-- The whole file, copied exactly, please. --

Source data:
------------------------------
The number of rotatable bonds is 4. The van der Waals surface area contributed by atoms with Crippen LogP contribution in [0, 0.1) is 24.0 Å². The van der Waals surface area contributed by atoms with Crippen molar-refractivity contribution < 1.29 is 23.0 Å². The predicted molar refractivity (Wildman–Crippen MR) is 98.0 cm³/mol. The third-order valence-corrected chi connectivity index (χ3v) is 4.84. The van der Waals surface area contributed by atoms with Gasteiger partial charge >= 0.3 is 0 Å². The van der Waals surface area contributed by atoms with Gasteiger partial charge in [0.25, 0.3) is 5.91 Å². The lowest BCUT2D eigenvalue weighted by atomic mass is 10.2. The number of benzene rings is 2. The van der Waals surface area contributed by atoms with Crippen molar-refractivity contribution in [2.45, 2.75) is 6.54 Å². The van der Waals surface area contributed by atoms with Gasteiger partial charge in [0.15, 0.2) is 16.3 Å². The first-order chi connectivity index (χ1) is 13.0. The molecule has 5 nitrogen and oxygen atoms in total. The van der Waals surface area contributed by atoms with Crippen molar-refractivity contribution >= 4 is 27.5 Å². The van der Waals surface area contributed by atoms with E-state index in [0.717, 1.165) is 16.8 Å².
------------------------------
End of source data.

The number of rotatable bonds is 4. The van der Waals surface area contributed by atoms with Crippen LogP contribution in [0, 0.1) is 24.0 Å². The van der Waals surface area contributed by atoms with Crippen molar-refractivity contribution < 1.29 is 23.0 Å². The predicted molar refractivity (Wildman–Crippen MR) is 98.0 cm³/mol. The third-order valence-corrected chi connectivity index (χ3v) is 4.84. The van der Waals surface area contributed by atoms with Gasteiger partial charge >= 0.3 is 0 Å². The van der Waals surface area contributed by atoms with Gasteiger partial charge in [0.25, 0.3) is 5.91 Å². The lowest BCUT2D eigenvalue weighted by atomic mass is 10.2. The number of benzene rings is 2. The van der Waals surface area contributed by atoms with Crippen molar-refractivity contribution in [2.45, 2.75) is 6.54 Å². The van der Waals surface area contributed by atoms with Gasteiger partial charge in [0.15, 0.2) is 16.3 Å². The first-order chi connectivity index (χ1) is 13.0. The molecule has 5 nitrogen and oxygen atoms in total. The van der Waals surface area contributed by atoms with Crippen molar-refractivity contribution >= 4 is 27.5 Å². The van der Waals surface area contributed by atoms with E-state index in [0.717, 1.165) is 16.8 Å².